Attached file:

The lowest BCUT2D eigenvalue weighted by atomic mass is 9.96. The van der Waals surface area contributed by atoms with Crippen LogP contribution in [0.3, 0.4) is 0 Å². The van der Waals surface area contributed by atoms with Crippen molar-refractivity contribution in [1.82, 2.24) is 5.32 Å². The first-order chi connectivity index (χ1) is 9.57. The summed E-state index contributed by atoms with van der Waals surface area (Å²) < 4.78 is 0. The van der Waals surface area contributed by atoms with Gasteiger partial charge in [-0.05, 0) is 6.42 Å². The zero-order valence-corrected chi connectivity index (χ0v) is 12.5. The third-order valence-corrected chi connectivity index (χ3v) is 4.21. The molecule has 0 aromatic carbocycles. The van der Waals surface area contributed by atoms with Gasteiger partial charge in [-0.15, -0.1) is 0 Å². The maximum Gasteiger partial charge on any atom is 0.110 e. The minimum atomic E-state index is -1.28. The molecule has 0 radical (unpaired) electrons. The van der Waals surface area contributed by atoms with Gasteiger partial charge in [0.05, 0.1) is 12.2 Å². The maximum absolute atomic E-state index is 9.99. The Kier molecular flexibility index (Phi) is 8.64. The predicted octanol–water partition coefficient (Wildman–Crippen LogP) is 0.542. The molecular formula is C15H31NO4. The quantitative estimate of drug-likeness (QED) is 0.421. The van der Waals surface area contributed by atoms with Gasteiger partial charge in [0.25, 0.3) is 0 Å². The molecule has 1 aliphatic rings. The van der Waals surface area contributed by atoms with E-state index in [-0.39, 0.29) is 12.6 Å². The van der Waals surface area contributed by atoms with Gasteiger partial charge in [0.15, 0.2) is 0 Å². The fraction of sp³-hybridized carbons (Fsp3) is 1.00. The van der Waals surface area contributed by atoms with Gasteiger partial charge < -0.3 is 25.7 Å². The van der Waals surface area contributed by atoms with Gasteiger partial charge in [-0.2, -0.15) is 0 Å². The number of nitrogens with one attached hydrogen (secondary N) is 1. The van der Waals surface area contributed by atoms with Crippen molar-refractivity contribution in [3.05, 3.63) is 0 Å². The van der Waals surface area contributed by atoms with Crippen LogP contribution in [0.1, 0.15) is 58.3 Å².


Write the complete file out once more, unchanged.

The lowest BCUT2D eigenvalue weighted by atomic mass is 9.96. The van der Waals surface area contributed by atoms with Crippen LogP contribution in [0.3, 0.4) is 0 Å². The van der Waals surface area contributed by atoms with Crippen molar-refractivity contribution in [1.82, 2.24) is 5.32 Å². The first-order chi connectivity index (χ1) is 9.57. The summed E-state index contributed by atoms with van der Waals surface area (Å²) < 4.78 is 0. The van der Waals surface area contributed by atoms with Gasteiger partial charge in [-0.05, 0) is 6.42 Å². The zero-order valence-corrected chi connectivity index (χ0v) is 12.5. The third-order valence-corrected chi connectivity index (χ3v) is 4.21. The molecule has 0 aromatic carbocycles. The van der Waals surface area contributed by atoms with Gasteiger partial charge in [-0.15, -0.1) is 0 Å². The maximum Gasteiger partial charge on any atom is 0.110 e. The minimum atomic E-state index is -1.28. The molecule has 0 radical (unpaired) electrons. The van der Waals surface area contributed by atoms with Gasteiger partial charge in [0.05, 0.1) is 12.2 Å². The maximum absolute atomic E-state index is 9.99. The Kier molecular flexibility index (Phi) is 8.64. The predicted octanol–water partition coefficient (Wildman–Crippen LogP) is 0.542. The molecular formula is C15H31NO4. The quantitative estimate of drug-likeness (QED) is 0.421. The van der Waals surface area contributed by atoms with Gasteiger partial charge in [0.25, 0.3) is 0 Å². The molecule has 1 aliphatic rings. The van der Waals surface area contributed by atoms with E-state index in [-0.39, 0.29) is 12.6 Å². The van der Waals surface area contributed by atoms with Gasteiger partial charge in [0.15, 0.2) is 0 Å². The fraction of sp³-hybridized carbons (Fsp3) is 1.00. The van der Waals surface area contributed by atoms with Gasteiger partial charge < -0.3 is 25.7 Å². The van der Waals surface area contributed by atoms with Gasteiger partial charge in [-0.2, -0.15) is 0 Å². The number of nitrogens with one attached hydrogen (secondary N) is 1. The van der Waals surface area contributed by atoms with Crippen molar-refractivity contribution in [3.05, 3.63) is 0 Å². The van der Waals surface area contributed by atoms with Crippen LogP contribution in [0.1, 0.15) is 58.3 Å².